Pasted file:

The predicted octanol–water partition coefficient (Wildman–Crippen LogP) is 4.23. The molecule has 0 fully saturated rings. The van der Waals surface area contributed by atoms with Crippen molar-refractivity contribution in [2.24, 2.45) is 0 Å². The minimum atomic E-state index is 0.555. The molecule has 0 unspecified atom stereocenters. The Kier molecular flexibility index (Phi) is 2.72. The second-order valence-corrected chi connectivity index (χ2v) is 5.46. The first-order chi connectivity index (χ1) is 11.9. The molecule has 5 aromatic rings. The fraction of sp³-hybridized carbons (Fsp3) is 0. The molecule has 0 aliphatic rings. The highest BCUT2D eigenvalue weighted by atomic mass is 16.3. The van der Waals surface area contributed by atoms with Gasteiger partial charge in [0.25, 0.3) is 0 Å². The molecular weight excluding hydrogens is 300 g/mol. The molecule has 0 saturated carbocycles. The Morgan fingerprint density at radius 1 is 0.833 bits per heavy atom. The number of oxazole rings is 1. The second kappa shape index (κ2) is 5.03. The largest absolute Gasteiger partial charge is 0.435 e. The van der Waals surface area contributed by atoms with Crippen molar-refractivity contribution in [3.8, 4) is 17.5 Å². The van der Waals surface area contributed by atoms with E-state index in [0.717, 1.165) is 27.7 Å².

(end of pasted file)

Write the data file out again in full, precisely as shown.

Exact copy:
The predicted octanol–water partition coefficient (Wildman–Crippen LogP) is 4.23. The molecule has 0 fully saturated rings. The van der Waals surface area contributed by atoms with Crippen molar-refractivity contribution in [2.24, 2.45) is 0 Å². The minimum atomic E-state index is 0.555. The molecule has 0 unspecified atom stereocenters. The Kier molecular flexibility index (Phi) is 2.72. The second-order valence-corrected chi connectivity index (χ2v) is 5.46. The first-order chi connectivity index (χ1) is 11.9. The molecule has 5 aromatic rings. The fraction of sp³-hybridized carbons (Fsp3) is 0. The molecule has 0 aliphatic rings. The highest BCUT2D eigenvalue weighted by atomic mass is 16.3. The van der Waals surface area contributed by atoms with Gasteiger partial charge in [0.25, 0.3) is 0 Å². The molecular weight excluding hydrogens is 300 g/mol. The molecule has 0 saturated carbocycles. The Morgan fingerprint density at radius 1 is 0.833 bits per heavy atom. The number of oxazole rings is 1. The second kappa shape index (κ2) is 5.03. The largest absolute Gasteiger partial charge is 0.435 e. The van der Waals surface area contributed by atoms with Crippen molar-refractivity contribution in [3.8, 4) is 17.5 Å². The van der Waals surface area contributed by atoms with E-state index in [0.717, 1.165) is 27.7 Å².